The Dichotomy of Startup Ecosystems: Potential Talent vs. Opportunities

Editors Note: Chiraag Kala is an international student from Thailand and is an upcoming sophomore at UC Berkeley. Chiraag is also the Social Media and Marketing Intern at 3 Day Startup. We are excited to share his perspective with you!

As an international student from Thailand currently studying at UC Berkeley in the Bay Area, I couldn’t help but draw some parallels regarding the startup ecosystem in these two regions. Although Thailand is the tourist hub of Southeast Asia with over 20 million tourist visits annually, the startup ecosystem–largely driven by Bangkok–is fairly nascent. On the other hand, Silicon Valley is largely saturated with some of the world’s largest technology companies as well as thousands of small startups. This post will address an inverse situation in each of these ecosystems. In Silicon Valley, there is an enormous amount of talented entrepreneurs chasing opportunities in a saturated market. In Thailand, the market is currently unsaturated, but there is not enough entrepreneurial talent capitalizing on such opportunities.

The potential is ripe for new startup opportunities in Thailand. According to the World Bank, the Thai economy is growing rapidly at an average rate of 5 percent per year. It is also perceived as a hub for accessing other neighboring countries such as Laos, Cambodia, and Myanmar, which also have a high potential for growth. Several startups have experienced huge booms in the first few years of operating in Bangkok and are now well established. A recent success story includes Ensogo, a Thai daily deals site founded in 2009, which soon expanded its operations to the Philippines and Indonesia. By 2011 Ensogo was acquired by Living Social. Despite such successes, local attitudes still restrict the encouragement of entrepreneurship and the development of new ideas in Thailand. It is somewhat embedded in the current belief system that it’s unfitting to stand out and that compliance is key. This leads to a lack of general creativity and a conformist mentality, where new ideas aren’t always supported. Many new graduates are often expected to get a big corporate job or join their family businesses. This is predominantly why there isn’t enough talent to match the potential growth in this relatively unsaturated market.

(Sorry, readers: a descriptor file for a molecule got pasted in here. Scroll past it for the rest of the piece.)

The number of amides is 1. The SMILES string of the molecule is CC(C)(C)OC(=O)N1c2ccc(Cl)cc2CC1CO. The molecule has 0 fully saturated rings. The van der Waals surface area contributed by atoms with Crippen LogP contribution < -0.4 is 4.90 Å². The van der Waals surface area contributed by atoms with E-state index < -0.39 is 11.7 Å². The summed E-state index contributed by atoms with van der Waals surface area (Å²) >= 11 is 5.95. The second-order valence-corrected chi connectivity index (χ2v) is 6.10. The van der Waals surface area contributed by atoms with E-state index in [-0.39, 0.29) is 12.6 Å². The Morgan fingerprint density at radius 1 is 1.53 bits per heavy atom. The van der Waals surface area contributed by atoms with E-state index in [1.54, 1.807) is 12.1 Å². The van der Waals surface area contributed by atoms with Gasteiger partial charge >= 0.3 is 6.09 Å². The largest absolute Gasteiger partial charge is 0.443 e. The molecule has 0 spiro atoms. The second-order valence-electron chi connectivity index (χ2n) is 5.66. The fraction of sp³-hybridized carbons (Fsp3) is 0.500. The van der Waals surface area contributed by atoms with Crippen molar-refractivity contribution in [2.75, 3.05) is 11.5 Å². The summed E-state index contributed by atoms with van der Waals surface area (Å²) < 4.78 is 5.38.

Silicon Valley on the other hand is an extremely saturated market, meaning that opportunities are limited for the amount of talent in this ecosystem. While there are many college graduates with great startup ideas, there aren’t enough opportunities for them due to the competing level of saturation in this region. Furthermore, it is becoming increasingly difficult for graduates to successfully start companies, and the startup failure rate has increased from around 50 percent to about 70 percent in the recent years as well. All of this suggests that the Bay Area has a surplus of promising talent but fewer opportunities to utilize such talent due to the limited space in the current market.

Perhaps young entrepreneurs should consider moving to other startup ecosystems besides Silicon Valley that still have largely untapped markets. Ecosystems such as Southeast Asia have promising potential and students should consider checking out growing startup scenes outside of their region. Local attitudes in Thailand also need to shift to encourage entrepreneurial capabilities in the current generation whenever possible. Unquestionably, startup ecosystems will become more connected as the world becomes more connected. As a participant in both of these ecosystems, it’s going to be exciting to watch these two regions grow and change.

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